The Ribbon for Testicular Cancer is Purple. Head and Neck Cancer’s ribbon is Burgundy and White. Esophageal Cancer’s ribbon is Periwinkle.0517111354a

Trying to Survive

On March 4th I was preparing for the Lymphoma Awareness subject for the month of  March.  I had spent time with many person trying to raise awareness and participation in Be The Match. Be The Match is a registry for persons to become donors for persons willing to donate Stem Cells to persons needing Stem Cell Transplants.  I began on my birthday and was assisted by many friends and family around the world to increase donors.

I went to the hospital to began the “mobilization” process (receive chemo therapy and began injections to boost your stem cells so that I could be my own donor.  In hours my life took a turn or the worst.  I had concern about growth of a particular group of nodes.  When I brought these concerns to my oncologist from December to February, I was falsely assured that the Clinical Drug Trial I was participating was working.  On March 4 I was told by the Bone Marrow Transplant doctor that my cancer was growing out of control.

My one day visit to prepare for my transplant became a 2 1/2 week stay.  I became very ill and unstable.  I have no memory of many events.  I received chemotherapy for 24 hours a day, steroids and antibiotics around the clock.  I did not realize how ill I was.

Surprisingly I was able to donate my own cells, however I will not know until after a PET scan if I will be in remission enough to receive the transplant.

Even after my diagnosis and participation in treatment, I can not over stress how important it is to be you own best advocate.  I still have a long road ahead if I am able to receive the transplant.  Even in the hospital I can to keep on to of my medical and medications.  The healthcare industry is a very SCARY place.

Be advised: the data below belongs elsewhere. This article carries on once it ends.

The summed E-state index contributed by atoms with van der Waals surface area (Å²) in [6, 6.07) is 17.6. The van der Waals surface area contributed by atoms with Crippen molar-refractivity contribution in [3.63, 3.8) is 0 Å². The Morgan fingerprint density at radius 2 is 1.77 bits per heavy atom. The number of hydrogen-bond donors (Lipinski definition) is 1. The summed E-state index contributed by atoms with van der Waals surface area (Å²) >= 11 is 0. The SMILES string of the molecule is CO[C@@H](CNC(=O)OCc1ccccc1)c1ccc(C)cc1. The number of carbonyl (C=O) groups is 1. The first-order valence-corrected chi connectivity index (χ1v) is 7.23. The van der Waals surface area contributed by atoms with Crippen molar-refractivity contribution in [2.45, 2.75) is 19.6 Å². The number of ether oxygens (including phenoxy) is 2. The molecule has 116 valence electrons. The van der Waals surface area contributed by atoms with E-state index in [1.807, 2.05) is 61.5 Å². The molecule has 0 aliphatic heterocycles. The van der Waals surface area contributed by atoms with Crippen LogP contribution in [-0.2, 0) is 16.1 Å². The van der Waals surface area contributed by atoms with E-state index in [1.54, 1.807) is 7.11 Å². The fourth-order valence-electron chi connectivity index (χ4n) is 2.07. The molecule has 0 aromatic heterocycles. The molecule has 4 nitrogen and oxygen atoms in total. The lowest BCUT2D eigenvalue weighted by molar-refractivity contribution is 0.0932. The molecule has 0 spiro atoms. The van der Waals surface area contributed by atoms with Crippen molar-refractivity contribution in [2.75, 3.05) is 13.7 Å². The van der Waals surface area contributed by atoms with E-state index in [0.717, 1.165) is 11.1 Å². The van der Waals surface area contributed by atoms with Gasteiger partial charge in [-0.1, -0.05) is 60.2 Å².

Please learn as much about your body as possible.  And if diagnosed with Lymphoma, saturate yourself with knowledge, options, and the best medical professions  and facilities.  I am Praying for a positive outcome.Image

Save a Life: Be The Match!


No one likes to show the aftermath of Chemo

Guardian Knights PartyThere are Cancer patients and some others who can benefit from a Stem Cell Transplant.  The are two types of transplant, an Auto and an Allo. The Autologous transplant uses the patient’s own cells.  The Allogeneic transplant uses a donor’s cell.  Donors can be between 18-44 years of age in good health.  The process is not as many believe to be a very painful horrific process.  There is a great need for donors for people of color.  I personally am in need of a Donor’s cells because I have Peripheral T-Cell Non Hodgkin Lymphoma Not Otherwise Specified.  My cancer is not responding optimally to chemotherapy  It is my only chance for a CURE!  Won’t you please consider saving a LIFE?   It is the greatest “Gift” of all.  Go to your local hospital to inquire about Stem cell donation or go to  PLEASE!

February: Lymphoma Awareness/National Cancer Prevention Month

February is National Cancer Prevention Month. I’d like to keep this simple. There are many resources available in print and online that you can visit to learn about cancer.

What is Cancer: Cancer is a normal cell that becomes abnormal and grows out of control. It then disrupts a tissue, organ and ultimately organ systems.

What causes Cancer?: Many substances outside of the body, but in many cases the cause is not known. Known cancer causing agent are in gasoline,smoke from house fires, cigarette smoke, pesticides, herbicides, viruses and medications.